Temporal and Spatial Variations of Precipitation Change from Southeast to Northwest China during the Period 1961–2017
Global climate change is significant, and the spatiotemporal variations of precipitation associated with it are pronounced. Based on the daily precipitation data from 10 weather stations located from southeast to northwest across China from 1961–2017, the Mann–Kendall trend test was generally applied to analyze the spatiotemporal variations of precipitation. The factors influencing the precipitation changes were investigated. The results revealed that (1) the annual, summer, and winter rainfall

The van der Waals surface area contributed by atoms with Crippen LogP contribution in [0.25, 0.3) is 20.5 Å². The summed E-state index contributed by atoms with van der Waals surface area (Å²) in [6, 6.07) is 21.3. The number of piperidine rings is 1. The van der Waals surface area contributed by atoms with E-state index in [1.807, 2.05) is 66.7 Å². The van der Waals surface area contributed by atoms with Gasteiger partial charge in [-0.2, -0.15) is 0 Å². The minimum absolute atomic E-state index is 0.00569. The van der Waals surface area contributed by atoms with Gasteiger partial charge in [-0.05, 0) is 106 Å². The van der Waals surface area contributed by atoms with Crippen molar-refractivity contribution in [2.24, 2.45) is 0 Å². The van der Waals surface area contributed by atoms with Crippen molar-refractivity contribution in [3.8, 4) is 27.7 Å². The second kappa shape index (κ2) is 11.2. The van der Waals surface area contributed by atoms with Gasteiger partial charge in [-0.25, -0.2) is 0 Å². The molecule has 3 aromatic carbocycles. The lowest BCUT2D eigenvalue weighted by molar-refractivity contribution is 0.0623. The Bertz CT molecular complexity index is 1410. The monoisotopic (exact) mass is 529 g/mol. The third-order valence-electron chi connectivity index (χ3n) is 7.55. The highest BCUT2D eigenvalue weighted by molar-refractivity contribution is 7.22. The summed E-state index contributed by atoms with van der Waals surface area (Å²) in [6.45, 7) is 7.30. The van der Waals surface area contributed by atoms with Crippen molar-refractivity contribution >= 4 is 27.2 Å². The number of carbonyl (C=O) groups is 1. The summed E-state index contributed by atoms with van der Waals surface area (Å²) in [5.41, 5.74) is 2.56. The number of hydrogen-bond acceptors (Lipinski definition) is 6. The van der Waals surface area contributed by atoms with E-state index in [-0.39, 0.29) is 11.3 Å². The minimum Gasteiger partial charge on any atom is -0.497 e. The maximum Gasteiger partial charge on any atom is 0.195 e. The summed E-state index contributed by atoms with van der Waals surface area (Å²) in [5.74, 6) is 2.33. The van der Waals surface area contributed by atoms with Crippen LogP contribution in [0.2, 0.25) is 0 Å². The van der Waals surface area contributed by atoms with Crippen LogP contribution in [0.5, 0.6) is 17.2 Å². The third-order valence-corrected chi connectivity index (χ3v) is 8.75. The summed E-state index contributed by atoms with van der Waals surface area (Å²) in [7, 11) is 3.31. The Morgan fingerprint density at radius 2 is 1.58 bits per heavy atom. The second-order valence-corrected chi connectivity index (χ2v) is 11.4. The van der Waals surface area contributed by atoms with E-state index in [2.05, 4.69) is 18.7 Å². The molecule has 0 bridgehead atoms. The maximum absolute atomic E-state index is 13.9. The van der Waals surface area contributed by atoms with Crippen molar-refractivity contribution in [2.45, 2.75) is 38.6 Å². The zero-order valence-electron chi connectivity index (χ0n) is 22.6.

... and winter rainfall amount (RA) exhibited increasing rates of 16.36, 12.31, and 2.49 mm/10 year, respectively. The change rates of annual rainfall days (RD) were 2.68 day/10 year in the northwest region and −1.88 day/10 year in the southeast. The annual and seasonal daily precipitation on rainy days (RP) exhibited an increasing trend. (2) All of the RA, RD, and RP values initially increased, then decreased, and then slightly increased from Southeast to Northwest China. These results proved that the RA increased with the increase of light rain in Northwest China and heavy rain in Southeast China. In addition, changes in the monsoon have altered the rate at which RA, RD, and RP vary with distance from the sea. These findings may help to provide suggestions for the rational spatial utilization of water resources in China.